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When Eve, her dewy far beneath,
Thy balmy spirit loves to breathe,

And every storm is laid ;
If such an hour was e'er thy choice,
Oft let me hear thy soothing voice

Low whispering through the shade.


THE partial Muse has from my earliest hours

Smild on the rugged path I'm doom'd to tread, And still with sportive hand has snatch'd wild flowers,

To weave fantastic garlands for my head : But far, far happier is the lot of those

Who never learn'd her dear delusive art; Which, while it decks the head with many a rose,

Reserves the thorn, to fester in the heart. For ftill she bids soft Pity's melting eye

Stream o'er the ills she knows not to remove ; Points every pang, and deepens every figh

Of mourning friendship, or unhappy love. Ah! then, how dear the Muse's favours cost, If those paint forrow best-who feel it most!



SWEET poet of the wood-a long adien!
Farewel, foft minstrel of the early year!

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Ah ! 'twill be long ere thou shalt sing anew,

And pour thy music on the " night's dull ear." Whether on spring thy wand'ring flights await,

Or whether Glent in our groves you dwell, The penfive muse shall own thee for her mate,

And still protect the song she loves so well. W’ith cautious step, the love-lawn youth fhall glide

Thro' the lone brake that shades thy mossy nest; And shepherd girls, from eyes profane, shall hide · The gentle bird, who sings of pity best; For still thy voice shall soft affections move, And still be dear to sorrow, and to love !


TO THE RIVER ARUN. . Be the proud Thames, of trade the busy mart;

Arun! to thee will other praise belong;
Dear to the lover's and the mourner's heart,

And ever sacred to the fons of song!
Thy banks romantic, hopeless love shall seek,

Where o'er the rocks the mantling bind with flaunts; And sorrow's drooping form and faded cheek,

Choose on thy willowed shore her lonely haunts ! Banks! which inspir'd thy Otway's plaintive train!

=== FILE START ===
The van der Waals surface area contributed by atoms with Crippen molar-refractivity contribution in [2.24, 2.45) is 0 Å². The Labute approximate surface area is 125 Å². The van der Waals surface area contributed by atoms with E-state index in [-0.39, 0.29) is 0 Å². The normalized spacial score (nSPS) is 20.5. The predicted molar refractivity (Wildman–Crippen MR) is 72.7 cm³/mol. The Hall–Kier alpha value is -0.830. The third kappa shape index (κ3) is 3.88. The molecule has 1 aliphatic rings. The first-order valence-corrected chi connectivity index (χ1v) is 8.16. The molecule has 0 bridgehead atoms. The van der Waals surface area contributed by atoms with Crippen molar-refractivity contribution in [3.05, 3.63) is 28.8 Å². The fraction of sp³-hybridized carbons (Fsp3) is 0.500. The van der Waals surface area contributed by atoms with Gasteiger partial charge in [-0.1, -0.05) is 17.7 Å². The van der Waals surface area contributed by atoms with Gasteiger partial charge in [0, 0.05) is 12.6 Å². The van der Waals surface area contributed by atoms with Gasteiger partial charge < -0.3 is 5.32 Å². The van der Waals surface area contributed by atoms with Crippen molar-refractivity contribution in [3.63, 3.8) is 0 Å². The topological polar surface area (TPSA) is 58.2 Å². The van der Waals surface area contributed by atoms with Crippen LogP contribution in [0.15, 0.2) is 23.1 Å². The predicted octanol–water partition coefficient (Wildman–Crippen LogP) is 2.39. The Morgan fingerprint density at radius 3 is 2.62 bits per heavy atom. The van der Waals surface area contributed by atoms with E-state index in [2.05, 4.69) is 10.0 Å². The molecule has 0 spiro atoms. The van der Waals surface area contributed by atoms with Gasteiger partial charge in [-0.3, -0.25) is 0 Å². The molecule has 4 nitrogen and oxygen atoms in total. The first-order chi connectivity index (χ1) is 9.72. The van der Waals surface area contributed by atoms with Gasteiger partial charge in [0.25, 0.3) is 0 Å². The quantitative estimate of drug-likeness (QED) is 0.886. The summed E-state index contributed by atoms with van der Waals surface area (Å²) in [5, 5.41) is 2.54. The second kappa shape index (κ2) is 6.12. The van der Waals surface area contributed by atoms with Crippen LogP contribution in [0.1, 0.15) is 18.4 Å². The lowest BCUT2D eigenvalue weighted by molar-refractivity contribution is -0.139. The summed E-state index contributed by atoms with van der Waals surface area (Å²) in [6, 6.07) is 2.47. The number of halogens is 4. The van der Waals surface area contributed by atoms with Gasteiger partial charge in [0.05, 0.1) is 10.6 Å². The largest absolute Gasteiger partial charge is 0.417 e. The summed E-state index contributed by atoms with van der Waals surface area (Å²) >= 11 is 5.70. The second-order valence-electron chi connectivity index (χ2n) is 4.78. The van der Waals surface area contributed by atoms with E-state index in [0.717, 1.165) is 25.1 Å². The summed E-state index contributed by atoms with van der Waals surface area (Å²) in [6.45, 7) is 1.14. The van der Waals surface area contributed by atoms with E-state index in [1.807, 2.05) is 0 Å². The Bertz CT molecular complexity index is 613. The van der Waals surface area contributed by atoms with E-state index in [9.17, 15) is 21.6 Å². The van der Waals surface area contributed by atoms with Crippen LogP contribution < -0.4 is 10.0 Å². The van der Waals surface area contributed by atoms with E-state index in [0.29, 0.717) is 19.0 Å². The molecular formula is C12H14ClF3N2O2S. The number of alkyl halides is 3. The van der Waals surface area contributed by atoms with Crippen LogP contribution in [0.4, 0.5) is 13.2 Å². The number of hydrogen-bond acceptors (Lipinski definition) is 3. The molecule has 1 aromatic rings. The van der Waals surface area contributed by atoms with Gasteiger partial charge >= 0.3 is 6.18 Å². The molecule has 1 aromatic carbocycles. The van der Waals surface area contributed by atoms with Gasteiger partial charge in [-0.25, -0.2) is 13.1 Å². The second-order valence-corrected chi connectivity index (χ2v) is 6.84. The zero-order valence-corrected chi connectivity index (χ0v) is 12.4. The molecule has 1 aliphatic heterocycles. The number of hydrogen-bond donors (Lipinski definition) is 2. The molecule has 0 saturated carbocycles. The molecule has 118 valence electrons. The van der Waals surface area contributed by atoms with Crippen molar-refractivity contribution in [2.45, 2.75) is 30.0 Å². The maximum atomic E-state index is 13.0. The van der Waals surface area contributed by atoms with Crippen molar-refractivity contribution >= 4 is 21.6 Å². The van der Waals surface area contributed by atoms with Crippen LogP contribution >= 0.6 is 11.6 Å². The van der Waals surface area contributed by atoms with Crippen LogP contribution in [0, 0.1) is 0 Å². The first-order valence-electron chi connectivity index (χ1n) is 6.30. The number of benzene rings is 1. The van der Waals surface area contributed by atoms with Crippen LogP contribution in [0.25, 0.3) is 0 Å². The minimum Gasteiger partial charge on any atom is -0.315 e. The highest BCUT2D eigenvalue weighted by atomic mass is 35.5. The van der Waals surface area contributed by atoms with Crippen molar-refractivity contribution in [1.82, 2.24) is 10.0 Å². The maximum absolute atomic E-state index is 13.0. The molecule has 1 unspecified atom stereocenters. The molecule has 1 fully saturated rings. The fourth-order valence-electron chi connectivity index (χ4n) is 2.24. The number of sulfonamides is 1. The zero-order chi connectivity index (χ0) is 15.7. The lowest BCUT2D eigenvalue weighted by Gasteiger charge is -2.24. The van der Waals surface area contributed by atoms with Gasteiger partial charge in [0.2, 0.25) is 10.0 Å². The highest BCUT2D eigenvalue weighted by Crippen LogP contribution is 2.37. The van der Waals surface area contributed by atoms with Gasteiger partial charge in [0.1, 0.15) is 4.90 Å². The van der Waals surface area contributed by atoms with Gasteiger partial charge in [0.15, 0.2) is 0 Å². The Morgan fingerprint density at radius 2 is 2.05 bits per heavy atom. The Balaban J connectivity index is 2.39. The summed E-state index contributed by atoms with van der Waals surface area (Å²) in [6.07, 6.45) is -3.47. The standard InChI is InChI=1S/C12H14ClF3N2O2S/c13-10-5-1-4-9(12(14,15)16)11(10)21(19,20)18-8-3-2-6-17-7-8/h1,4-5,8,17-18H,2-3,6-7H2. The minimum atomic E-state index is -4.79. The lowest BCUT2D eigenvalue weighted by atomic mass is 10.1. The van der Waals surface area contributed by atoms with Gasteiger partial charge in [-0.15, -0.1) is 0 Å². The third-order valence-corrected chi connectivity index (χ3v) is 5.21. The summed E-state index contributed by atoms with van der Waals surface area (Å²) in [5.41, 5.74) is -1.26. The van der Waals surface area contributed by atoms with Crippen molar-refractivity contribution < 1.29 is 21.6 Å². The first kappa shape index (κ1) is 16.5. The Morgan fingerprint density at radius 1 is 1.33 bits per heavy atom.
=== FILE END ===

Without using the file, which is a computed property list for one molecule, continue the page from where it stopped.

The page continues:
Wilds! whose lorn echoes learn'd the deeper tone Of Collins' powerful shell! yet once again

Another poet Hayley is thine own!
Thy classic stream anew shall hear a lay,
Bright as its waves, and various as its way!


I Love thee, mournful sober-suited night,

When the faint moon, yet lingering in her wane, And veil'd in clouds, with pale uncertain light,

Hangs o'er the waters of the restless main. In deep dépreslion sunk, the enfeebled mind

Will to the deaf, cold elements complain,

And tell the embofom'd grief, however vain, To fullen surges, and the viewless wind. Though no repose on thy dark breast I find,

I still enjoy thee-cheerless as thou art ;

For in thy quiet gloom, the exhausted heart Is calm, though wretched; hopeless, yet resign'd: While, to the winds and waves its sorrows given, May reach-cho' loft on earth-the ear of Heaven!


VY HEN Jove, in anger to the fons of earth, Bid artful Vulcan give Pandora birth, And sent the fatal gift, which spread below O'er all the wretched race contagious woe, Unhappy man, by vice and folly toft, Found in the storms of life his quiet lost, While Envy, Avarice, and Ambition, hurl'd Discord and Death around the warring world ; Then the blest peasant left his fields and fold, And barter'd love and peace, for power and gold;